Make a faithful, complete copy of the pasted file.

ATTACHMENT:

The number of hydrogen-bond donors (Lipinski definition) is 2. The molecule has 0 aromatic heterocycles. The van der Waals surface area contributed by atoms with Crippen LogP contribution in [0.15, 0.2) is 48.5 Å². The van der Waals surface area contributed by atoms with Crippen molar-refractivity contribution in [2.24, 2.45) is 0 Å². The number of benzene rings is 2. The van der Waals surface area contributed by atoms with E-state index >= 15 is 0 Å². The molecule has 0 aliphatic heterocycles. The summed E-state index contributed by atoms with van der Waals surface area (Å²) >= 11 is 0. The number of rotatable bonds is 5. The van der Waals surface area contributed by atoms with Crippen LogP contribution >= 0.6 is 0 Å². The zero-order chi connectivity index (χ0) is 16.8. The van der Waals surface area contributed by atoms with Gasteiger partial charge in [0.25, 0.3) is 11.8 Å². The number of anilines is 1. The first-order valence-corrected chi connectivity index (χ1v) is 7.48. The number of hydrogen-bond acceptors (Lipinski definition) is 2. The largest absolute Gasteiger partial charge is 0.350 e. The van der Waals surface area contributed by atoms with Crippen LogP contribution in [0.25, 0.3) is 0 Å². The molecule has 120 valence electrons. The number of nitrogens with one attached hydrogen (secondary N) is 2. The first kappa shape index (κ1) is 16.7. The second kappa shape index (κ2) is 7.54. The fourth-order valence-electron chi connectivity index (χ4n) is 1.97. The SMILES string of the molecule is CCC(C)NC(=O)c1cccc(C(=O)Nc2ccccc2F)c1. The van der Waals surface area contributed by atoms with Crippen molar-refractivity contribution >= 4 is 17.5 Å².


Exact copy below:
The number of hydrogen-bond donors (Lipinski definition) is 2. The molecule has 0 aromatic heterocycles. The van der Waals surface area contributed by atoms with Crippen LogP contribution in [0.15, 0.2) is 48.5 Å². The van der Waals surface area contributed by atoms with Crippen molar-refractivity contribution in [2.24, 2.45) is 0 Å². The number of benzene rings is 2. The van der Waals surface area contributed by atoms with E-state index >= 15 is 0 Å². The molecule has 0 aliphatic heterocycles. The summed E-state index contributed by atoms with van der Waals surface area (Å²) >= 11 is 0. The number of rotatable bonds is 5. The van der Waals surface area contributed by atoms with Crippen LogP contribution >= 0.6 is 0 Å². The zero-order chi connectivity index (χ0) is 16.8. The van der Waals surface area contributed by atoms with Gasteiger partial charge in [0.25, 0.3) is 11.8 Å². The number of anilines is 1. The first-order valence-corrected chi connectivity index (χ1v) is 7.48. The number of hydrogen-bond acceptors (Lipinski definition) is 2. The largest absolute Gasteiger partial charge is 0.350 e. The van der Waals surface area contributed by atoms with Crippen LogP contribution in [0.25, 0.3) is 0 Å². The molecule has 120 valence electrons. The number of nitrogens with one attached hydrogen (secondary N) is 2. The first kappa shape index (κ1) is 16.7. The second kappa shape index (κ2) is 7.54. The fourth-order valence-electron chi connectivity index (χ4n) is 1.97. The SMILES string of the molecule is CCC(C)NC(=O)c1cccc(C(=O)Nc2ccccc2F)c1. The van der Waals surface area contributed by atoms with Crippen molar-refractivity contribution >= 4 is 17.5 Å².